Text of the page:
By KENNETH F. BUNTING
COLUMBIA, Mo. — It was so ho-hummedly and matter-of-factly reported that few would sense its importance when reading it.
The district attorney’s office found that the Los Angeles County Board of Supervisors had clearly—and rather flagrantly—violated the state’s open meetings law when they met with Democratic Gov. Jerry Brown in a secret, closed-door meeting last fall to iron out details for moving thousands of state prison inmates to county jails.
This disrespectful scoff at the legal requirements for transparency occurred in the most populous county in the nation’s most populous state. And, as reported in the largest newspaper in the western U.S., there was nothing to indicate even a scintilla of remorse, outrage or apology.
In fact, the district attorney’s finding came across as so inconsequential—both in the six-paragraph version that first appeared on the Los Angeles Times’ website Jan. 30 and the longer version that appeared on the front of the print edition’s second section the following day—that it hardly amounted to an official wrist slap or finger-wag.
The district attorney’s reprimanding letter came four months after the September 26 meeting, with no official action contemplated.
“The district attorney's office did not recommend any punishment, saying similar meetings in the future seemed unlikely,” both the short and longer news items read.
But instead of any such reassurance that the top county officials would obey the law in the future, their top legal advisor, County Counsel Andrea Sheridan Ordin, is quoted as saying that "reasonable people and even reasonable lawyers can disagree." That shamelessly defensive, unrepentant posturing was followed by some lame rationalizations about “a unique and potential threat” that may very well have been part of the supposed justification for the illegal secret meeting in the first place.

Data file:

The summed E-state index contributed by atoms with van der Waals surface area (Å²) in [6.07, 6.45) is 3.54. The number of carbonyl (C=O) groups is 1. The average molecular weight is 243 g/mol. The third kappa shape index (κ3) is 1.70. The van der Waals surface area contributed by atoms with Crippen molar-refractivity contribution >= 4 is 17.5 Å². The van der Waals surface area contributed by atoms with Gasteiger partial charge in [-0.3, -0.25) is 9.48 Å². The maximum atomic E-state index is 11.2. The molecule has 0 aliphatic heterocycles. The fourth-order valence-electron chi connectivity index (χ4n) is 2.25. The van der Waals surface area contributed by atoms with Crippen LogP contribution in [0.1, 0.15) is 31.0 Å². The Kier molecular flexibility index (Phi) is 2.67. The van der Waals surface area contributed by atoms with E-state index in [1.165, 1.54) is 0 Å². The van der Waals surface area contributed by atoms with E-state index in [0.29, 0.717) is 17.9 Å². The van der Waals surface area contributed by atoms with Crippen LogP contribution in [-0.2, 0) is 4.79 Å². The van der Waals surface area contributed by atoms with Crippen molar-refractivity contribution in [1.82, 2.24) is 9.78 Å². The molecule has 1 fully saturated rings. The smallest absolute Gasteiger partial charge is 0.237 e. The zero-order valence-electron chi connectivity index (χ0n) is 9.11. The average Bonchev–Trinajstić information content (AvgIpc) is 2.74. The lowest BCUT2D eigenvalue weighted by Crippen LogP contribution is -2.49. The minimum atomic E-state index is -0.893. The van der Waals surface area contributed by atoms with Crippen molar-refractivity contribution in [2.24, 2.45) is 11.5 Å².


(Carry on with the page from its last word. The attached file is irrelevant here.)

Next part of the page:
For the casual reader who hadn’t been following, there was little in either version of the article that gave any hint that this illegal secret meeting involved a highly controversial issue that had divided the state legislature a few short months ago, had been argued in the court system for 21 years and on which the U.S. Supreme Court had weighed in—with a 5-4 split, no less—a mere four months before the illegal meeting and another four months before the district attorney’s erased any doubts about its legality.
The losers from such shenanigans from people in high places are the people in the state of California, especially those who care about transparency, accountability and open government.
Besides the unavoidable and inescapable suspicion that fear of a public backlash was at play in the illegal decision to meet in secret, think of the cover this gives to officials in smaller jurisdictions inclined towards sneakiness with regard to open government laws. A Google link to the Times’ story about the L.A. supervisors meeting with the governor will probably be better than a Monopoly “get out of jail free” card the next time any official from sparsely-populated Alpine, Sierra or Modoc counties has to answer for an open government violation.
It also comes at a time when another debate is about to begin in the U.S. Congress about the breadth of statutory exceptions that should exist in federal law regarding information that might expose so-called “critical infrastructure” to potential attacks by terrorists and other criminal elements. That, of course, is an area where careful attention and some exceptions are certainly merited. But it is also one where there is grave potential for overreach by those given to keeping secrets and hiding public information for the wrong reasons.
It was an L.A. Times editorial writer who first complained to the district attorney that the supervisor’s meeting with the Democratic governor did not really fit any existing exemption to the state’s “Brown Act,” as the open meetings law is known. So my only criticism of the newspaper is the lack of civic fervor in the two initial news reports about the district attorney’s finding.
However, the county supervisors, their lawyer, and the governor should be ashamed. So far, there are no signs that they are at all contrite. In fact, the county is so far still refusing to release an audio recording of the meeting, even in the aftermath of the district attorney’s ruling that it was clearly illegal.
Ken Bunting is executive director of the National Freedom of Information Coalition (NFOIC) at the University of Missouri School of Journalism. He is a former reporter and top editor who worked for the Fort Worth Star-Telegram, the Los Angeles Times and the Seattle Post-Intelligencer, among other newspapers.